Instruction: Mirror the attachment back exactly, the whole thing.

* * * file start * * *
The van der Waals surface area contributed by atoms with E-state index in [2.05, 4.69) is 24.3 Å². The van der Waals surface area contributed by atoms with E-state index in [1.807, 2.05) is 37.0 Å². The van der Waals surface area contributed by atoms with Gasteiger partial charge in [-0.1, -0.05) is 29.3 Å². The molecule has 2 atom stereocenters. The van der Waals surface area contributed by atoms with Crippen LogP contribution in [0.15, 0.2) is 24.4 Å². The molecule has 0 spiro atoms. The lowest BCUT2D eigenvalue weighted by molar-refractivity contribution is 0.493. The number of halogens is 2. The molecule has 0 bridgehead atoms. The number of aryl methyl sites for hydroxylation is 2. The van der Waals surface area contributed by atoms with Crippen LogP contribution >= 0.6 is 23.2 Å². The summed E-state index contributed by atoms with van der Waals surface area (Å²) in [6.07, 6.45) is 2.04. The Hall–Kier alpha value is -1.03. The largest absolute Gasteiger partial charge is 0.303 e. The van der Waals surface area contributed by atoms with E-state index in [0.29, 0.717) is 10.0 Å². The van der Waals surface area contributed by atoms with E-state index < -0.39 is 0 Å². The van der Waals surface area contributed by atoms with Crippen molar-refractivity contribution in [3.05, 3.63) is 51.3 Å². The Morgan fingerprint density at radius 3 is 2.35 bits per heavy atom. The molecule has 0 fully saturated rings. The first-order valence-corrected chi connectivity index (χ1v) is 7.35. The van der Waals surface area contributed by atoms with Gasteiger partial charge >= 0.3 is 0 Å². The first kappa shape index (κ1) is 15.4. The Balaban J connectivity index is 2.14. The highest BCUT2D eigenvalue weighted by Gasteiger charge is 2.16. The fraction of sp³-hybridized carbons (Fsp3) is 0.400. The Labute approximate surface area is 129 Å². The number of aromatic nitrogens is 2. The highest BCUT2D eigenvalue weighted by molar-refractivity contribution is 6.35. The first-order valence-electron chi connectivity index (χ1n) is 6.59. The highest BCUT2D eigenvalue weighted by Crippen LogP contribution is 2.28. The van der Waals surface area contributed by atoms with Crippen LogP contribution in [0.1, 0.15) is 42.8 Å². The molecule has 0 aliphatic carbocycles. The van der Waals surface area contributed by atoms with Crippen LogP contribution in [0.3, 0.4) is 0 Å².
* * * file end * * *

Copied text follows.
The van der Waals surface area contributed by atoms with E-state index in [2.05, 4.69) is 24.3 Å². The van der Waals surface area contributed by atoms with E-state index in [1.807, 2.05) is 37.0 Å². The van der Waals surface area contributed by atoms with Gasteiger partial charge in [-0.1, -0.05) is 29.3 Å². The molecule has 2 atom stereocenters. The van der Waals surface area contributed by atoms with Crippen LogP contribution in [0.15, 0.2) is 24.4 Å². The molecule has 0 spiro atoms. The lowest BCUT2D eigenvalue weighted by molar-refractivity contribution is 0.493. The number of halogens is 2. The molecule has 0 bridgehead atoms. The number of aryl methyl sites for hydroxylation is 2. The van der Waals surface area contributed by atoms with Crippen LogP contribution >= 0.6 is 23.2 Å². The summed E-state index contributed by atoms with van der Waals surface area (Å²) in [6.07, 6.45) is 2.04. The Hall–Kier alpha value is -1.03. The largest absolute Gasteiger partial charge is 0.303 e. The van der Waals surface area contributed by atoms with E-state index in [0.29, 0.717) is 10.0 Å². The van der Waals surface area contributed by atoms with E-state index < -0.39 is 0 Å². The van der Waals surface area contributed by atoms with Crippen molar-refractivity contribution in [3.05, 3.63) is 51.3 Å². The Morgan fingerprint density at radius 3 is 2.35 bits per heavy atom. The molecule has 0 fully saturated rings. The first-order valence-corrected chi connectivity index (χ1v) is 7.35. The van der Waals surface area contributed by atoms with Gasteiger partial charge >= 0.3 is 0 Å². The first kappa shape index (κ1) is 15.4. The Balaban J connectivity index is 2.14. The highest BCUT2D eigenvalue weighted by Gasteiger charge is 2.16. The fraction of sp³-hybridized carbons (Fsp3) is 0.400. The Labute approximate surface area is 129 Å². The number of aromatic nitrogens is 2. The highest BCUT2D eigenvalue weighted by molar-refractivity contribution is 6.35. The first-order valence-electron chi connectivity index (χ1n) is 6.59. The highest BCUT2D eigenvalue weighted by Crippen LogP contribution is 2.28. The van der Waals surface area contributed by atoms with Crippen LogP contribution in [0.1, 0.15) is 42.8 Å². The molecule has 0 aliphatic carbocycles. The van der Waals surface area contributed by atoms with Crippen LogP contribution in [0.3, 0.4) is 0 Å².